Under Directives 90/385/EEC, 93/42/EEC and 98/79/EC
CE marking for a medical device refers to one of the three specific Directives:
- 90/385/EEC – Active Implantable Medical Devices
- 93/42/EEC – Medical Devices
- 98/79/EC – In Vitro Diagnostic Medical Devices
But other Directives may also apply. For example, the Directive on electromagnetic compatibility covers the electromagnetic interference that a medical device may emit or receive.
Similarly, medical devices intended to administer a medicinal substance must also be assessed with regard to the provisions of the Directives covering the medicinal product.
Yes. The “new approach” Directives 90/385/EEC, 93/42/EEC and 98/79/EC aim to provide a common legislative base for all European countries (EU and EFTA).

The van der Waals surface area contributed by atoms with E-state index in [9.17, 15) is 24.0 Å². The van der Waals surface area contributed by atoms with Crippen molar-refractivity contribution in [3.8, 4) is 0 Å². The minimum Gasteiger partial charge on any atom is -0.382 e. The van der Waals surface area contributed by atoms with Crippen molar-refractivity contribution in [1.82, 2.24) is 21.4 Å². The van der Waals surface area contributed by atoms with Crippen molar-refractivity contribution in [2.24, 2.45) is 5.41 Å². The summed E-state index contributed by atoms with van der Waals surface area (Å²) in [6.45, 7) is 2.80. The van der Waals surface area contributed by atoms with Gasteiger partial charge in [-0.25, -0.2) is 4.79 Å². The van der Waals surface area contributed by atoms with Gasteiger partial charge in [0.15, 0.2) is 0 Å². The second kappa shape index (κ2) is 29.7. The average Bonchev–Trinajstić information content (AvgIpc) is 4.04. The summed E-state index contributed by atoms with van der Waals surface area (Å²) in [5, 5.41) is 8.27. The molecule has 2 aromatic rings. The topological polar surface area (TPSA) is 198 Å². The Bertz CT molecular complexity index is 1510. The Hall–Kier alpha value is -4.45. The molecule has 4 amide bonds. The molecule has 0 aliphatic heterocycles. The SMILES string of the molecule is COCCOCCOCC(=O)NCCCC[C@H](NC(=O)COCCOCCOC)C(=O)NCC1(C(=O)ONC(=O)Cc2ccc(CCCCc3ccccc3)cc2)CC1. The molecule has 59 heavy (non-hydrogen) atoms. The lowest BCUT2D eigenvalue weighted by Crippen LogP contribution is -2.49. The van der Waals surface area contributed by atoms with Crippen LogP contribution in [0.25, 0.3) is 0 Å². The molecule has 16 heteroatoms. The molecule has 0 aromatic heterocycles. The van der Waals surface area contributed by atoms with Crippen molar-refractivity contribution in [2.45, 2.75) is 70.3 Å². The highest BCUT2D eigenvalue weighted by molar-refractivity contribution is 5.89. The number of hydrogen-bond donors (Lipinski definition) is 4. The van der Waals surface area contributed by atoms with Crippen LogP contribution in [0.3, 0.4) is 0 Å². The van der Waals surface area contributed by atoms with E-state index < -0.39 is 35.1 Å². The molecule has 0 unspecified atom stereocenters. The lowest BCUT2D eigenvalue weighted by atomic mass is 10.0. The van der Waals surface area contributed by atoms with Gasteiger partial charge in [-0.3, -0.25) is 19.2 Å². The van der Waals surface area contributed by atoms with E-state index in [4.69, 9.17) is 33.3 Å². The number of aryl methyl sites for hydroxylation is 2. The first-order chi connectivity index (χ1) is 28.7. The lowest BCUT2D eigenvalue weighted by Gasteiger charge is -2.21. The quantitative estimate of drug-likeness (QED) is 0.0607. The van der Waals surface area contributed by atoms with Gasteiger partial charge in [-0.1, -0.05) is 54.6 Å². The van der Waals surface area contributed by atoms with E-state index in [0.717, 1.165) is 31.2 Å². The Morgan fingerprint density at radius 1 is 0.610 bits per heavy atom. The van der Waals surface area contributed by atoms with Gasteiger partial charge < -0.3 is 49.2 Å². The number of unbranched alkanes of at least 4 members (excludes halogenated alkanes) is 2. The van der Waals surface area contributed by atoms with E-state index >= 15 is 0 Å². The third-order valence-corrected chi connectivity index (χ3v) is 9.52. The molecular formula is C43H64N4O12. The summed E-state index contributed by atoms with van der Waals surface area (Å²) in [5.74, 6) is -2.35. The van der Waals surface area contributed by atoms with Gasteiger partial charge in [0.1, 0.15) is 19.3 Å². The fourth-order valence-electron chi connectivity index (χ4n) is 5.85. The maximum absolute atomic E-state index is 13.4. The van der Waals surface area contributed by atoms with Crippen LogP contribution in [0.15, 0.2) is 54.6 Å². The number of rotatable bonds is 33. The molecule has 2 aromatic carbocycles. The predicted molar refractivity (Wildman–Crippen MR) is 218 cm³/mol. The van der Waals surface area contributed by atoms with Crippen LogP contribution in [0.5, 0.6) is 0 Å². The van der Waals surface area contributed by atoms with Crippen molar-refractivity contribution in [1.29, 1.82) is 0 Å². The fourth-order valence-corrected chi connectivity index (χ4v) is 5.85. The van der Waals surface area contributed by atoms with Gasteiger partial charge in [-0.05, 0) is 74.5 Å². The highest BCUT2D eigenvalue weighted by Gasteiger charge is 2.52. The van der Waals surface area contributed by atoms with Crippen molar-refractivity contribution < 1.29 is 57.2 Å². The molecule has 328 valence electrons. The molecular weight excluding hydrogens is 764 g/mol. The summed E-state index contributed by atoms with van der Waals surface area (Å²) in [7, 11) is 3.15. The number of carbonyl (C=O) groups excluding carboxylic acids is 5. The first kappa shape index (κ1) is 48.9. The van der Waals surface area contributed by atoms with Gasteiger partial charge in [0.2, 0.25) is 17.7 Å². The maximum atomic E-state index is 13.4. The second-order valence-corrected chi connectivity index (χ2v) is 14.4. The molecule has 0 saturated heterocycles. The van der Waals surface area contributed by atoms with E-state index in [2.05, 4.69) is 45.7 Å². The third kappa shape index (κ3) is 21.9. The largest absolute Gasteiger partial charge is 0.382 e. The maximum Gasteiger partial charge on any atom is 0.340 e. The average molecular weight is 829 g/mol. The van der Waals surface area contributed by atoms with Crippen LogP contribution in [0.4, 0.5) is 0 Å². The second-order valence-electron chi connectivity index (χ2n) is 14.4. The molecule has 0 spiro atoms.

However, we recommend that you consult the national law in which the Directives are adapted (the Public Health Code in the case of France).
No. CE marking is required for the European market only. It is valid in all 32 countries of the European Economic Area (EU plus EFTA). But CE marking may also make it easier to obtain access to other markets, such as Australia, Egypt, Morocco or Turkey.
You can download these guides from the European Commission website.
The interpretations of the Directives states if a subcontractor possesses a quality management system certificate issued by a notified body, it facilitates the granting of CE certificates for the manufacturer of the medical device. If this is not the case, the subcontractor may be audited by the notified body acting for the manufacturer